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Docker – The HEALTHCHECK instruction

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The HEALTHCHECK instruction, which is a fairly new addition to the Dockerfile, is used to define the command to run inside a container to test the container’s application health. When a container has a HEALTHCHECK, it gets a special status variable. Initially, that variable will be set to starting. Any time a HEALTHCHECK is performed successfully, the status will be set to healthy. When a HEALTHCHECK is performed and fails, the fail count value will be incremented and then checked against a retries value. If the fail count equals or exceeds the retries value, the status is set to unhealthy. The syntax of the HEALTHCHECK instruction is as follows:

# HEALTHCHECK instruction syntax
HEALTHCHECK [OPTIONS] CMD command (check container health by running a command inside the container)
HEALTHCHECK NONE (disable any HEALTHCHECK inherited from the base image)

There are four options that can be used when setting the HEALTHCHECK, and these options are as follows:

# HEALTHCHECK CMD options
--interval=DURATION (default: 30s)
--timeout=DURATION (default: 30s)
--start-period=DURATION (default: 0s)
--retries=N (default: 3)

The --interval option allows you to define the amount of time between the HEALTHCHECK tests. The --timeout option allows you to define the amount of time that is considered too long for a HEALTHCHECK test. If the timeout is exceeded, the test is automatically considered a failure. The --start-period option allows for the definition of a no-fail time period during the container startup. Finally, the --retries option allows you to define how many consecutive failures it takes to update the HEALTHCHECK status to unhealthy.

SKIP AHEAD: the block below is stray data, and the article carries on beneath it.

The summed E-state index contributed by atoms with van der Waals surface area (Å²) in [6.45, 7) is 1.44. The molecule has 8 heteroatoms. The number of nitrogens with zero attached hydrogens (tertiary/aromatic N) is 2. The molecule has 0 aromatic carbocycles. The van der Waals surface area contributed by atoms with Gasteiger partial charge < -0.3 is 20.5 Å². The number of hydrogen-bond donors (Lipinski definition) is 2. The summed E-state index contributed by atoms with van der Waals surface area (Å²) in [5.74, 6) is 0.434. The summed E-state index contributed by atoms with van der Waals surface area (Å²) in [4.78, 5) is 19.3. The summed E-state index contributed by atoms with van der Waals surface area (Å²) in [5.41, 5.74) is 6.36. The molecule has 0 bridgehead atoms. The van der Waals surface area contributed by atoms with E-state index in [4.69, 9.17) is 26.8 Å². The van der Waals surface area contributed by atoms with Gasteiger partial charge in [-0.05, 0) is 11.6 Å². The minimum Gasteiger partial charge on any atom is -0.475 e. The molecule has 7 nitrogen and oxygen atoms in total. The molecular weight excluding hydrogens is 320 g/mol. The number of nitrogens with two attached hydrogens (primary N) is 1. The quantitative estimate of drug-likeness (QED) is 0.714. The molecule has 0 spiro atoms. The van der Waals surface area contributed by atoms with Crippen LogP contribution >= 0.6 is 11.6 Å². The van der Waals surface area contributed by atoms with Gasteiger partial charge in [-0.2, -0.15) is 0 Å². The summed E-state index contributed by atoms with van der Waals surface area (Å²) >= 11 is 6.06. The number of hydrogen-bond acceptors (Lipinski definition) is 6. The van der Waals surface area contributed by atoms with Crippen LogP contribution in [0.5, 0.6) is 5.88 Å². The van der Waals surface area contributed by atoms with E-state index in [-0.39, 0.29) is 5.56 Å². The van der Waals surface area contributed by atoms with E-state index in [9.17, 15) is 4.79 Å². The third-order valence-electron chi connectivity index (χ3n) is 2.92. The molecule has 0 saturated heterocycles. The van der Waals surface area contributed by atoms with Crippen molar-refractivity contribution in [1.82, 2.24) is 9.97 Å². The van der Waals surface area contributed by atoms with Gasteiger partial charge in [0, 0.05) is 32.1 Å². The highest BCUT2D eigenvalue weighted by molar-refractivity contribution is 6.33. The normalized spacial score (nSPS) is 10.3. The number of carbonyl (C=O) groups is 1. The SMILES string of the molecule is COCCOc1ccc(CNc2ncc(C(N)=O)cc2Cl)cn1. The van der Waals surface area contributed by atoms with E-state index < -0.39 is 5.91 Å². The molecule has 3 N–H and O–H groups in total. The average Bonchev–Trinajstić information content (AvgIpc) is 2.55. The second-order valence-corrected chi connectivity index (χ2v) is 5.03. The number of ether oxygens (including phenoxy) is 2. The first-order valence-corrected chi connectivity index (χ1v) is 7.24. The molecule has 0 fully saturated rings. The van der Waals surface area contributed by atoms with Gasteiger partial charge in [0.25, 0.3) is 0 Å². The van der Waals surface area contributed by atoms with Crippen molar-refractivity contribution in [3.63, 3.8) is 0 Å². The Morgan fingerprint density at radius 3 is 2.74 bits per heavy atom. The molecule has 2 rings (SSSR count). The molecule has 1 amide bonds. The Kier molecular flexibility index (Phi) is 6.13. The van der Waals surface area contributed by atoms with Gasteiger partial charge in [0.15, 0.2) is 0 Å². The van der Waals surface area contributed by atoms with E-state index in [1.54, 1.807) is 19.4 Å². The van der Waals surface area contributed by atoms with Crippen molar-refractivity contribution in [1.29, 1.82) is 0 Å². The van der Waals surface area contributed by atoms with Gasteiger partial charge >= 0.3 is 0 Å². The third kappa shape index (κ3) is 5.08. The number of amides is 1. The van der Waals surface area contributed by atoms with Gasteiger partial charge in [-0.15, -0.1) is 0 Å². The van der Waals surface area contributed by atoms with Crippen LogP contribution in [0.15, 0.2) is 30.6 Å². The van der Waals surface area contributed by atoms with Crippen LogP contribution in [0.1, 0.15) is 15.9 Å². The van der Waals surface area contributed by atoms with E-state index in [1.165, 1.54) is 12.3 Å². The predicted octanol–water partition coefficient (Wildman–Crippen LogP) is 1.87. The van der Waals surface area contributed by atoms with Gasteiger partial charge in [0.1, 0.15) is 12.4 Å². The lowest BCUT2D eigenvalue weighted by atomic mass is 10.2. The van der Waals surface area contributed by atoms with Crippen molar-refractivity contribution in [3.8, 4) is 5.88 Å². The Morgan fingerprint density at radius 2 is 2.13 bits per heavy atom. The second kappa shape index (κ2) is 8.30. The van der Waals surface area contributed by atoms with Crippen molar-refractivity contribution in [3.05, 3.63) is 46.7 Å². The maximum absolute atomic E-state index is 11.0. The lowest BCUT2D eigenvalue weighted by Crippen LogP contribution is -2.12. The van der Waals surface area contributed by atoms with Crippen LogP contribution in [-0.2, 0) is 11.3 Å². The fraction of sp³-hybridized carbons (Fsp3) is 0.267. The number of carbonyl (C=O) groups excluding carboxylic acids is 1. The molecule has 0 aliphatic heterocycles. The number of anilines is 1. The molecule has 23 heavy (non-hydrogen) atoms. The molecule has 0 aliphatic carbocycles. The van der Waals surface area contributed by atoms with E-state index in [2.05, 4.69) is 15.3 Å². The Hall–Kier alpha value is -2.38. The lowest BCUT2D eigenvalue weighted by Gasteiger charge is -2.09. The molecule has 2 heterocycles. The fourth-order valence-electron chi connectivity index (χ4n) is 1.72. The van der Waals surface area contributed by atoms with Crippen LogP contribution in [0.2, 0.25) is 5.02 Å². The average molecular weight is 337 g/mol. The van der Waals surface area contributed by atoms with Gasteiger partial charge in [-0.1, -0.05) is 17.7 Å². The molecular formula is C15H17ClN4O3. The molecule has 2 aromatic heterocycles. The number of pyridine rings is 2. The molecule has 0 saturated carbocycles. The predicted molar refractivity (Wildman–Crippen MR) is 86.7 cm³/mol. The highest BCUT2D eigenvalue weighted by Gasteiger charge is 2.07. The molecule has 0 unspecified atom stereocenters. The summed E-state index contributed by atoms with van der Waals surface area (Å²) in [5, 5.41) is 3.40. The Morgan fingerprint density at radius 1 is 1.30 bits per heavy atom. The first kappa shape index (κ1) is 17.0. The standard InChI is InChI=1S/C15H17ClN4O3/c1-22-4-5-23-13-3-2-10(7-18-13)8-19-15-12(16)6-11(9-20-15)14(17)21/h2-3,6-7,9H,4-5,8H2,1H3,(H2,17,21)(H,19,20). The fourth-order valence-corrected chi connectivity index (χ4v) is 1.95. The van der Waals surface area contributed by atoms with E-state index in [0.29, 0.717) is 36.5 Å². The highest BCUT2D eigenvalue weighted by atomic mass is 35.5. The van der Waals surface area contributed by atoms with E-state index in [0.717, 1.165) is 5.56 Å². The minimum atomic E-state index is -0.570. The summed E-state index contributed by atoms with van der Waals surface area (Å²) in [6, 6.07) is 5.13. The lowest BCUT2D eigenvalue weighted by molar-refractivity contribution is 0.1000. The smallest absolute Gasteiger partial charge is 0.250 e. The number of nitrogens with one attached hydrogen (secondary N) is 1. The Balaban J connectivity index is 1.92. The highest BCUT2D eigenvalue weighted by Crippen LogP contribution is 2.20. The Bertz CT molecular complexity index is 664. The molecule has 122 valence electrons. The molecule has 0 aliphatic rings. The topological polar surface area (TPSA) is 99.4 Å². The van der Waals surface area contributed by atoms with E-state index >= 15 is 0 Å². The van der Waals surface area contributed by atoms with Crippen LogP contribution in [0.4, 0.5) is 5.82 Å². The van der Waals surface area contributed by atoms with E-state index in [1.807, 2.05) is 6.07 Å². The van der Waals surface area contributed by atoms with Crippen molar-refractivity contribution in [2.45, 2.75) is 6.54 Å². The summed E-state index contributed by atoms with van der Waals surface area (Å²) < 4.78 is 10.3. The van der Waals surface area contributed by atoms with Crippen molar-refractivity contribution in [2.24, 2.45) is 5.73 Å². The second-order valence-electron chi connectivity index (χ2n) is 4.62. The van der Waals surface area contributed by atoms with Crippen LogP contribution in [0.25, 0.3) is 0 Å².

The CMD part of the HEALTHCHECK instruction follows the same rules as the CMD instruction. Please review the preceding section regarding the CMD instruction for complete details. The CMD that is used will provide a status when it exits, which will be either a 0 for success or a 1 for fail. Here is a Dockerfile example that uses the HEALTHCHECK instruction:

# HEALTHCHECK instruction Dockerfile for Docker Quick Start
FROM alpine
RUN apk add curl
EXPOSE 80/tcp
HEALTHCHECK --interval=30s --timeout=3s \
  CMD curl -f http://localhost/ || exit 1
CMD while true; do echo 'DQS Expose Demo' | nc -l -p 80; done

Running a container from an image built with the preceding Dockerfile looks like this:

You can see that the HEALTHCHECK initially reported a status of starting, but once the HEALTHCHECK CMD reported success, the status updated to healthy.

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